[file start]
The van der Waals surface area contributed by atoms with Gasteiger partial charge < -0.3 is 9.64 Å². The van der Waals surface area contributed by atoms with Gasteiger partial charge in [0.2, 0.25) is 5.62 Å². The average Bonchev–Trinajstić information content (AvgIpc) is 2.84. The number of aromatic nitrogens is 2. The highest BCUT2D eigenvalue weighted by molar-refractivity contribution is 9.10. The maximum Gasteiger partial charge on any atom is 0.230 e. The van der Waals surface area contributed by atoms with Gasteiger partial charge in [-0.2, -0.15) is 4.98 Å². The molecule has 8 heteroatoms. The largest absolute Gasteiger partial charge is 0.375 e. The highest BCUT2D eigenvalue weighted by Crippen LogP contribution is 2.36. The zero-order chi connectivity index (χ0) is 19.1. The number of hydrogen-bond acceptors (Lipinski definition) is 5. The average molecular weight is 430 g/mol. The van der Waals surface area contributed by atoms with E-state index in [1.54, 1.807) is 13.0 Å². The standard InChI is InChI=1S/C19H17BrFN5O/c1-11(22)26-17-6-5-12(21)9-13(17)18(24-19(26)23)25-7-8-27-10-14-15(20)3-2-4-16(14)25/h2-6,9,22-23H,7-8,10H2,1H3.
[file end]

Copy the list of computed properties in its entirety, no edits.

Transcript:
The van der Waals surface area contributed by atoms with Gasteiger partial charge < -0.3 is 9.64 Å². The van der Waals surface area contributed by atoms with Gasteiger partial charge in [0.2, 0.25) is 5.62 Å². The average Bonchev–Trinajstić information content (AvgIpc) is 2.84. The number of aromatic nitrogens is 2. The highest BCUT2D eigenvalue weighted by molar-refractivity contribution is 9.10. The maximum Gasteiger partial charge on any atom is 0.230 e. The van der Waals surface area contributed by atoms with Gasteiger partial charge in [-0.2, -0.15) is 4.98 Å². The molecule has 8 heteroatoms. The largest absolute Gasteiger partial charge is 0.375 e. The highest BCUT2D eigenvalue weighted by Crippen LogP contribution is 2.36. The zero-order chi connectivity index (χ0) is 19.1. The number of hydrogen-bond acceptors (Lipinski definition) is 5. The average molecular weight is 430 g/mol. The van der Waals surface area contributed by atoms with E-state index in [1.54, 1.807) is 13.0 Å². The standard InChI is InChI=1S/C19H17BrFN5O/c1-11(22)26-17-6-5-12(21)9-13(17)18(24-19(26)23)25-7-8-27-10-14-15(20)3-2-4-16(14)25/h2-6,9,22-23H,7-8,10H2,1H3.